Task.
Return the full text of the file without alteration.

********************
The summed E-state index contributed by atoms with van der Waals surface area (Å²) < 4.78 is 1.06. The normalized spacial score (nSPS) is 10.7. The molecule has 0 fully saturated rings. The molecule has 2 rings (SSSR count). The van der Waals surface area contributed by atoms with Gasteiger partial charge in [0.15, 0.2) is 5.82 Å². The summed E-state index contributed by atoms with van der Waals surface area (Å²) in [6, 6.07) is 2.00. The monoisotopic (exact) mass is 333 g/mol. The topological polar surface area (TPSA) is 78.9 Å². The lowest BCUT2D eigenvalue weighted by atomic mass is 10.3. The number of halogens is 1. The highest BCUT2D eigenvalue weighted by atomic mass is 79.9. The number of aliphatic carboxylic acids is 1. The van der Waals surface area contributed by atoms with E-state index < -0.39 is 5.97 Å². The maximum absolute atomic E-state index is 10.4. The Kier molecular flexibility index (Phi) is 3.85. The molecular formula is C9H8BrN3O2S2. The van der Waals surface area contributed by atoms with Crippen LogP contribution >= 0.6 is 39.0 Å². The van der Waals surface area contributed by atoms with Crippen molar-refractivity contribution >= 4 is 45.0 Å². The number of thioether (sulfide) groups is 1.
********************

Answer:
The summed E-state index contributed by atoms with van der Waals surface area (Å²) < 4.78 is 1.06. The normalized spacial score (nSPS) is 10.7. The molecule has 0 fully saturated rings. The molecule has 2 rings (SSSR count). The van der Waals surface area contributed by atoms with Gasteiger partial charge in [0.15, 0.2) is 5.82 Å². The summed E-state index contributed by atoms with van der Waals surface area (Å²) in [6, 6.07) is 2.00. The monoisotopic (exact) mass is 333 g/mol. The topological polar surface area (TPSA) is 78.9 Å². The lowest BCUT2D eigenvalue weighted by atomic mass is 10.3. The number of halogens is 1. The highest BCUT2D eigenvalue weighted by atomic mass is 79.9. The number of aliphatic carboxylic acids is 1. The van der Waals surface area contributed by atoms with E-state index < -0.39 is 5.97 Å². The maximum absolute atomic E-state index is 10.4. The Kier molecular flexibility index (Phi) is 3.85. The molecular formula is C9H8BrN3O2S2. The van der Waals surface area contributed by atoms with Crippen LogP contribution >= 0.6 is 39.0 Å². The van der Waals surface area contributed by atoms with Crippen molar-refractivity contribution >= 4 is 45.0 Å². The number of thioether (sulfide) groups is 1.